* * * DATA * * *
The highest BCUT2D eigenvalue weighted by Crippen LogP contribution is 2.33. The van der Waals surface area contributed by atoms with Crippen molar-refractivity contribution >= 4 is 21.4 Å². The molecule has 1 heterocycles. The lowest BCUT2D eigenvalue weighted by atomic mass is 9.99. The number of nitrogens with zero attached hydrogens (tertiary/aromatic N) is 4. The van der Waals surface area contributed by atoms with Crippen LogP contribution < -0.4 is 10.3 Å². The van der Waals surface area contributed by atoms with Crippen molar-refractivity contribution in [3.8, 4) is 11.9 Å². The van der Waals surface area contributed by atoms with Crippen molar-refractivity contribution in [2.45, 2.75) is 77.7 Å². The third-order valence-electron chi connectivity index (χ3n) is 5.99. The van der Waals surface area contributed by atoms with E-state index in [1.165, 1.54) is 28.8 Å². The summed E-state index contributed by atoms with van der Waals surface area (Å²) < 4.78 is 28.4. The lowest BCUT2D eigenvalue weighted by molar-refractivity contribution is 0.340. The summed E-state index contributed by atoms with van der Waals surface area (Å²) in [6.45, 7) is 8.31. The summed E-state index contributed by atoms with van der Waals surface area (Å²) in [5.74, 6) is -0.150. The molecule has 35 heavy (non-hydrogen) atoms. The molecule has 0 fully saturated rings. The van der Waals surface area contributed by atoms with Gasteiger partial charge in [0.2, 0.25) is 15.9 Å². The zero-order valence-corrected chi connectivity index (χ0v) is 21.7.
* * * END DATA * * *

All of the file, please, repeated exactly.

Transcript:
The highest BCUT2D eigenvalue weighted by Crippen LogP contribution is 2.33. The van der Waals surface area contributed by atoms with Crippen molar-refractivity contribution >= 4 is 21.4 Å². The molecule has 1 heterocycles. The lowest BCUT2D eigenvalue weighted by atomic mass is 9.99. The number of nitrogens with zero attached hydrogens (tertiary/aromatic N) is 4. The van der Waals surface area contributed by atoms with Crippen LogP contribution < -0.4 is 10.3 Å². The van der Waals surface area contributed by atoms with Crippen molar-refractivity contribution in [3.8, 4) is 11.9 Å². The van der Waals surface area contributed by atoms with Crippen molar-refractivity contribution in [2.45, 2.75) is 77.7 Å². The third-order valence-electron chi connectivity index (χ3n) is 5.99. The van der Waals surface area contributed by atoms with E-state index in [1.165, 1.54) is 28.8 Å². The summed E-state index contributed by atoms with van der Waals surface area (Å²) < 4.78 is 28.4. The lowest BCUT2D eigenvalue weighted by molar-refractivity contribution is 0.340. The summed E-state index contributed by atoms with van der Waals surface area (Å²) in [6.45, 7) is 8.31. The summed E-state index contributed by atoms with van der Waals surface area (Å²) in [5.74, 6) is -0.150. The molecule has 35 heavy (non-hydrogen) atoms. The molecule has 0 fully saturated rings. The van der Waals surface area contributed by atoms with Gasteiger partial charge in [0.2, 0.25) is 15.9 Å². The zero-order valence-corrected chi connectivity index (χ0v) is 21.7.